Tenet departs unfortunately under a cloud despite his many impressive achievements. In the first place, he performed with great aplomb to earn the trust of two successive Presidents. This was no mean achievement if you reckon the pressures of the office and the physical toll it could take of a lesser individual. I am further told that he successfully got rid of the many severe budgetary constraints that had earlier hampered the CIA and he managed to get enough funding for hiring a sizeable number of under-cover operatives.

A dynamic intelligence chief needs money for all his sensitive operations. If he has to fight for every cent that he wants to spend, he would hardly be able to perform. Only an understanding political executive could be sensitive to the needs of intelligence, and this incidentally called for sagacity on the part of a CIA Director in order to forge a healthy relationship with the President and his aides. It is this kind of a scenario that many a time leads on to unethical expectations of a quid pro quo on the part of the one who has control over the purse strings. While there is no evidence that Tenet's inputs on Iraq were directly influenced by this sort of a nexus, one must remember that it is difficult to say `no' to a Chief Executive who desires intelligence that could cater to a political decision that has already been taken. Massaging information is not unknown to intelligence agencies across the globe, although it will be unfair to suspect that the CIA was guilty of this in the present instance.

`REVAMPING' is a favourite expression used by those in authority to tinker with an existing system that had failed them politically. This figures prominently in current Washington debates. There is a move to create a Director of National Intelligence (effectively an Intelligence Tsar) who will oversee all intelligence agencies in the U.S. This has been opposed by many, including former CIA Director Robert Gates ("Racing to ruin the CIA", The New York Times, June 8, 2004), who believe that this would be retrograde and hardly facilitate quality improvement that one is looking for in intelligence reports. It could at best produce castration of the CIA Director who could, in such a setting, receive political directions not conducive to professionalism. I personally believe the focus of a superpower like the U.S. should rather be on how to finetune its intelligence operations in a difficult area such as West Asia, which is turbulent and has truculent governments (including Israel) for whom the end justifies any means.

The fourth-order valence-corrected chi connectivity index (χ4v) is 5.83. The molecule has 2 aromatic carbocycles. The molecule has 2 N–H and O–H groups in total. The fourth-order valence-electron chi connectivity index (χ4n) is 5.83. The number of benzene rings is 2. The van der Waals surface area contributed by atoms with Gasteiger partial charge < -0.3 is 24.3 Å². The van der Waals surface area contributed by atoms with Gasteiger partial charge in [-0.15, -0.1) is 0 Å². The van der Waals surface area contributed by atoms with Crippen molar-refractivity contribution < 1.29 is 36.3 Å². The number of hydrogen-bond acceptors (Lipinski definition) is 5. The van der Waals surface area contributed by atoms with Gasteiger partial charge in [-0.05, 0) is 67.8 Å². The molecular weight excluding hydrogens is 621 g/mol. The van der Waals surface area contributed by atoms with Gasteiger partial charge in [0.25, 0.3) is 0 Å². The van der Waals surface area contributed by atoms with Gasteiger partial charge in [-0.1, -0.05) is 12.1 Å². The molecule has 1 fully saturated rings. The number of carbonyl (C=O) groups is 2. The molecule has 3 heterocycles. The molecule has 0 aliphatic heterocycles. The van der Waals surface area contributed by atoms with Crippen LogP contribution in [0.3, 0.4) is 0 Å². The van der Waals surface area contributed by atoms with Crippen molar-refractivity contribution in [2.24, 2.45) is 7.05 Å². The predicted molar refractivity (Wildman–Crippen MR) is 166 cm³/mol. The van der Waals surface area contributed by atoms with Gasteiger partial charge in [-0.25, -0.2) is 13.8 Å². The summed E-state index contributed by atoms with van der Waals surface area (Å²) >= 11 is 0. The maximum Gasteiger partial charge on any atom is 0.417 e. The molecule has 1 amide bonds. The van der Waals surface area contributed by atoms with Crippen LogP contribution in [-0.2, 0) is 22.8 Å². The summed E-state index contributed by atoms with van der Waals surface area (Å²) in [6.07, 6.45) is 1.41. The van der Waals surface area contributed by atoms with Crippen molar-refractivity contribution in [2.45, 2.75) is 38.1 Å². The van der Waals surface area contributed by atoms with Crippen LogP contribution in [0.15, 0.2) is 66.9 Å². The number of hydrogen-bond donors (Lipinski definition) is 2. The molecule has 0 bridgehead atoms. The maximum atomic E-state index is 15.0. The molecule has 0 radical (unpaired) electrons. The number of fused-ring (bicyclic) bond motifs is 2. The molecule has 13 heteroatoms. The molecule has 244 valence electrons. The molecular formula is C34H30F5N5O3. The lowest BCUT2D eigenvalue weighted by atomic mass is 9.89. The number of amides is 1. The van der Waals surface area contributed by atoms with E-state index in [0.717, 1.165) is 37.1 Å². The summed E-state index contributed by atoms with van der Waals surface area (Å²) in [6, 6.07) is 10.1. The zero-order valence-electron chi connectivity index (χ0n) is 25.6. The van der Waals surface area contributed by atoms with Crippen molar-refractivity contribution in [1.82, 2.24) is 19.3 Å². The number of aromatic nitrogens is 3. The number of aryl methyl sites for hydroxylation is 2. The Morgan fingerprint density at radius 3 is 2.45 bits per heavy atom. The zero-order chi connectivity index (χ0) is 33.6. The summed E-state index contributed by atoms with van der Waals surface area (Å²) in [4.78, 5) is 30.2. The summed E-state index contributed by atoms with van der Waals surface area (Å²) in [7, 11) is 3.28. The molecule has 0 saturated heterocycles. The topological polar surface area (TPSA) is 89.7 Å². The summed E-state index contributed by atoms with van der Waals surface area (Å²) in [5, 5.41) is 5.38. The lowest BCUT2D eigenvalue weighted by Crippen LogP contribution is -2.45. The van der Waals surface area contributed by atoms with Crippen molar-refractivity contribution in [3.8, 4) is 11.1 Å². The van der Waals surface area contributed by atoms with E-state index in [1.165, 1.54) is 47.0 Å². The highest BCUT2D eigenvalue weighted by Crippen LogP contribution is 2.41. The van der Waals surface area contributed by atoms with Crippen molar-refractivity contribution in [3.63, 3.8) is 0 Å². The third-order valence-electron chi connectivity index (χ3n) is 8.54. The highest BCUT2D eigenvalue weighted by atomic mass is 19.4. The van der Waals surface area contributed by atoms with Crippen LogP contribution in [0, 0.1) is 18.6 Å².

The problem reduces itself to one of picking up sources who will first be truthful and are not motivated merely by money. Secondly, they should have genuine and undeniable access to information. (Information on this aspect of access is crucial to an analyst at intelligence headquarters if he has to come out with a logical assessment of a report from a source.) The combination of these two factors is seldom achieved in the real world. Those who lambast intelligence outfits do not either understand or refuse to understand the intricacies of intelligence collection. The U.S.' recent unhappy experience with Ahmed Chalabi of the dubious Iraqi National Congress, a flamboyant Iraqi busybody, who is said to have taken Washington up the garden path on the WMD issue, is proof enough that sources offering information are often bogus. In this instance, Chalabi, after gaining the trust of the White House, even against CIA cynicism, is feared to have actually leaked to the Iranians sensitive information that he had acquired from U.S. official contacts.